NHS faces recruitment crisis as nurses retire

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The number of new nurses joining the NHS needs to double within 10 years just to keep staff figures stable, it has been claimed.

The number of new nurses joining the NHS needs to double within 10 years just to keep staff figures stable, it has been claimed.

With 25 per cent of nurses due to retire within the next decade and new entrants to the register stalling, the Royal College of Nursing (RCN) warned of a growing recruitment crisis in the profession. The RCN published the stark analysis of recruitment and retention within nursing on the eve of its annual conference in Harrogate.

Official figures show that 20,000 new, British-trained entrants joined the Nursing and Midwifery Council (NMC) Register in England last year. But a total of 35,000 left the register for a combination of reasons including retirement, going to work abroad or simply getting out of the profession.

This net loss to the register of 15,000 nurses a year is predicted to worsen over the next decade because of an ageing workforce and a worldwide lack of trained, experienced staff.

More than 155,000 nurses are due to retire by 2014 and Britain is already losing foreign recruits to other Western countries offering better pay and conditions.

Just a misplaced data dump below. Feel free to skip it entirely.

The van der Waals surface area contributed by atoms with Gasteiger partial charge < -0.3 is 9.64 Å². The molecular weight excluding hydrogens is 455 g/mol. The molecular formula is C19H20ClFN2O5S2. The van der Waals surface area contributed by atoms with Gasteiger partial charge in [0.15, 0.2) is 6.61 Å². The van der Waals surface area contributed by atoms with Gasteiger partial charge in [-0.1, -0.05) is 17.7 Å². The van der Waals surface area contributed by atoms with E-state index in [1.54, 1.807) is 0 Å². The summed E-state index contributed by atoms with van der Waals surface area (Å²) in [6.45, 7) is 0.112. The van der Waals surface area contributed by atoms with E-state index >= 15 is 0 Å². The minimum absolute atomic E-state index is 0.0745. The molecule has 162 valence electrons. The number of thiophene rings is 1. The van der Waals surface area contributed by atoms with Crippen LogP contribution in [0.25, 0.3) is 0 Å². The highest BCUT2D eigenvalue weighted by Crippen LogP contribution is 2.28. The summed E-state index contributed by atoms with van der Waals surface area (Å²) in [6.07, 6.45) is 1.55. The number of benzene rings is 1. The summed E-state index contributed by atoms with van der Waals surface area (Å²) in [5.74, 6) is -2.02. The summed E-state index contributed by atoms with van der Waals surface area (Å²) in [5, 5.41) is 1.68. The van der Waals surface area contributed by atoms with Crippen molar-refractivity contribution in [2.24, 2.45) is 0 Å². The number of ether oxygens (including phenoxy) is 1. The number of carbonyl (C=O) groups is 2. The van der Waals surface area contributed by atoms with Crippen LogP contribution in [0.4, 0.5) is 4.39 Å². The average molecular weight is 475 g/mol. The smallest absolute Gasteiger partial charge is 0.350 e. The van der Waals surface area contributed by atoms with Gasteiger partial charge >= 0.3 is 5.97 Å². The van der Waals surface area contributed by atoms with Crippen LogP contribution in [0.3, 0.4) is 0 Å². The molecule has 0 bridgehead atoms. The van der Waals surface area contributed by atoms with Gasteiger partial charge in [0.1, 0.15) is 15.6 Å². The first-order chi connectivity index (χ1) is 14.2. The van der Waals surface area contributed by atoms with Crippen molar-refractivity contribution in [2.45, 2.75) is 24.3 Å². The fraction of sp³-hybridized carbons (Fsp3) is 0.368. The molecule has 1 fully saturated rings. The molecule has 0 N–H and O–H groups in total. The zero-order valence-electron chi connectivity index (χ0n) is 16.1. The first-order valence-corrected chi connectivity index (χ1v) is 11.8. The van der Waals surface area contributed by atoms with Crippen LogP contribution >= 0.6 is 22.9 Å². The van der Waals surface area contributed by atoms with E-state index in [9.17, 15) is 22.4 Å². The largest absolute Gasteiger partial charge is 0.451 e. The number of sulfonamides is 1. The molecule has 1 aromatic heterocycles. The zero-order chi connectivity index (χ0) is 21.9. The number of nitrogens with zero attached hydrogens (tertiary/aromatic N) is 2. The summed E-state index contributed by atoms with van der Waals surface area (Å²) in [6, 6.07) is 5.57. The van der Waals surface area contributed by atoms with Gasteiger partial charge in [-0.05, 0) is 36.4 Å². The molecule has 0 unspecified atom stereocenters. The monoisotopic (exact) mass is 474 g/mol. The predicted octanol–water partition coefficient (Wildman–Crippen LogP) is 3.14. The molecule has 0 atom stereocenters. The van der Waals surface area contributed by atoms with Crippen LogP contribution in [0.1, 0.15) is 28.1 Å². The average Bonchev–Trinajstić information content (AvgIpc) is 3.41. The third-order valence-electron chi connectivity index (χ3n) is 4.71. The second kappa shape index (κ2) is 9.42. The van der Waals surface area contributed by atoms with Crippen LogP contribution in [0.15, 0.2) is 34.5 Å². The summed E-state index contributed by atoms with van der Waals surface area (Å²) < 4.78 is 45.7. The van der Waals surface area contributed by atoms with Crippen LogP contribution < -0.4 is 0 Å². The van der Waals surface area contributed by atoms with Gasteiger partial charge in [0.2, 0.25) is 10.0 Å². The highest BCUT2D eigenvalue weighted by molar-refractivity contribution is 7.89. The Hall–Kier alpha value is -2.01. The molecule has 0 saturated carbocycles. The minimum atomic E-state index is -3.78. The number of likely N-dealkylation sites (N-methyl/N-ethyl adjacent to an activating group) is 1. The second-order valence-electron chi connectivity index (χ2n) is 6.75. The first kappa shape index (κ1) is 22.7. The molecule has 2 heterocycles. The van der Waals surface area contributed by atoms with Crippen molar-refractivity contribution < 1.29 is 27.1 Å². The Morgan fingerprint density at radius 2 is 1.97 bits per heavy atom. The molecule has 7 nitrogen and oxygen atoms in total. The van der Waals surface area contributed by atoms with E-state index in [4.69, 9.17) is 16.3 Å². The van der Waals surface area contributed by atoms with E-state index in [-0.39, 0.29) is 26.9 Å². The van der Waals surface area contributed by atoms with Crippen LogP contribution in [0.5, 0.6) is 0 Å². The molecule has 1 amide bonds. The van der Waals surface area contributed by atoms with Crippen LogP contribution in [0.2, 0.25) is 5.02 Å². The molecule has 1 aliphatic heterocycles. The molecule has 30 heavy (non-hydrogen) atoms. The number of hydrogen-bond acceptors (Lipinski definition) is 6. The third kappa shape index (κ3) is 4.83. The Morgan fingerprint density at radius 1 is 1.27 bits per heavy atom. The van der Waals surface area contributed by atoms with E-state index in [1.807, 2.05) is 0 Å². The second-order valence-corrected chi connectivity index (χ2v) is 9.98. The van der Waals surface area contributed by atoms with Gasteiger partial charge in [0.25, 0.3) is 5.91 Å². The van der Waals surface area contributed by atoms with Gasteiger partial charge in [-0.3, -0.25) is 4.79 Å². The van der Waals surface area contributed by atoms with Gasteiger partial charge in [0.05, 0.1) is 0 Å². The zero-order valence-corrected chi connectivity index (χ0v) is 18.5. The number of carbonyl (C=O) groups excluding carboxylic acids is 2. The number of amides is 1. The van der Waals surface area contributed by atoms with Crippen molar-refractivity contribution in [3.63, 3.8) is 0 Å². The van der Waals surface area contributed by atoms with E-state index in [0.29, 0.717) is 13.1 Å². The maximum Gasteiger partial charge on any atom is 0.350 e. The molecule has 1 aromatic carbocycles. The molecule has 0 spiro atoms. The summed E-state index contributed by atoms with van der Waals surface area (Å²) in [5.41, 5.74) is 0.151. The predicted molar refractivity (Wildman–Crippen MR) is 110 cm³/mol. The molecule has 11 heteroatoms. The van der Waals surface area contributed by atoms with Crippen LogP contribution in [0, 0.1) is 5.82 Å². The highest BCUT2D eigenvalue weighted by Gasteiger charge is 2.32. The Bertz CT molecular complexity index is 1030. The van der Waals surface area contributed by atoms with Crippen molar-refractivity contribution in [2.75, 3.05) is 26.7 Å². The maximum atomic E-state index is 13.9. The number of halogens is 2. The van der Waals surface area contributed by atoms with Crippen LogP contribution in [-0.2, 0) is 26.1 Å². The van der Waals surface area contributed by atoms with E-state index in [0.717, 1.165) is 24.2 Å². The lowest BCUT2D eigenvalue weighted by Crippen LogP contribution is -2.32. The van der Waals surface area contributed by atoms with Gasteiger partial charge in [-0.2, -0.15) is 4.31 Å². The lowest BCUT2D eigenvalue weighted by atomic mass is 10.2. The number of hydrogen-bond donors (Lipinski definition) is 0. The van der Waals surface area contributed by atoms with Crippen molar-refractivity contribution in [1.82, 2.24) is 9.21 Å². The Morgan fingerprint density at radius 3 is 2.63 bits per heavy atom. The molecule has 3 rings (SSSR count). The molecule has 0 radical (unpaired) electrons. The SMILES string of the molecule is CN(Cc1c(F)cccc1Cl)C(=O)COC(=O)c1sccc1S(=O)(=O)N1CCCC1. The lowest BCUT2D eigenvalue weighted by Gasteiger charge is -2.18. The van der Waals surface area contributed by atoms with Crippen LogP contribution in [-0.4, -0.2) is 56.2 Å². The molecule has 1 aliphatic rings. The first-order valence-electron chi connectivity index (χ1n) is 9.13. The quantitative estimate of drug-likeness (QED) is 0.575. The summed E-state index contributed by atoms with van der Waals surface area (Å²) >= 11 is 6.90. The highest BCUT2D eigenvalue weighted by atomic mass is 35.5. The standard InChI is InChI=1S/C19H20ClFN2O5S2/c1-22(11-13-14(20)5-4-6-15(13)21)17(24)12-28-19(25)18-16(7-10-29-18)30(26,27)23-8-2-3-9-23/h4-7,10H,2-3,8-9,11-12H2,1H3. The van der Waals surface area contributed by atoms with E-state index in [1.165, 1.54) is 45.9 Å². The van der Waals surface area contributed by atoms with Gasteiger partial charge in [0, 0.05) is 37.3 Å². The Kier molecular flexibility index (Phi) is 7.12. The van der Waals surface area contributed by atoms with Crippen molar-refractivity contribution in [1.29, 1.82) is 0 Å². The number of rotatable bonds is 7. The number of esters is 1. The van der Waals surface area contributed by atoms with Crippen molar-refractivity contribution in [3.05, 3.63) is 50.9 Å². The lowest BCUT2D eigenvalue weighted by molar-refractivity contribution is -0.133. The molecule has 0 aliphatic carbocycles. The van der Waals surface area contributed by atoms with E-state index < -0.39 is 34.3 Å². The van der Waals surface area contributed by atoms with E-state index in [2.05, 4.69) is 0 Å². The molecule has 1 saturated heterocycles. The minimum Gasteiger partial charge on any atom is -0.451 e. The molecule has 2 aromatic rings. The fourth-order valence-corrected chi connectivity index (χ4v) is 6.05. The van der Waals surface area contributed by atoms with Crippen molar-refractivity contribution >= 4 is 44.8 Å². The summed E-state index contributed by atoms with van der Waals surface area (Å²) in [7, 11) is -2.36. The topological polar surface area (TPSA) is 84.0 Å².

More than 12,000 foreign nurses a year come onto the NMC register but it is not known how many of them leave within months and many justuse the UK as a "stepping stone'' to getting a job in the more lucrative US hospitals.

The RCN says that by 2014 new entrants to the register will need to more than double, from the 32,000 homegrown and foreign recruits at present to 66,000, simply for present staffing levels to be maintained.

Dr Beverly Malone, general secretary of the RCN, said: "This is a major issue and none of the parties has grasped the nettle of the problem, particularly retention of nurses.

"Flexible working is a big problem; nurses have a very difficult time getting a balance between work and home life and ... go to work in the private sector or for agencies where they can get more of a balance."

She also said that any new government would have to improve bursaries for students and the lives of nursing teachers in order to deal with the crisis.

A spokesman for the Department of Health said: "There are 77,000 more nurses working now than there were in 1997 and there are more nurses in training than ever before.''

The Government has spent millions of pounds in an effort to stem the recruitment and retention crisis but sometimes with only limited success. A much-publicised attempt to lure nurses who have left the NHS back to working has resulted in little more than 3,000 "returnees'' a year.

More than 5,000 delegates are attending the RCN conference where they will launch a campaign on the hospital superbug MRSA and question the Health Minister, John Hutton, on the Government's record on health.

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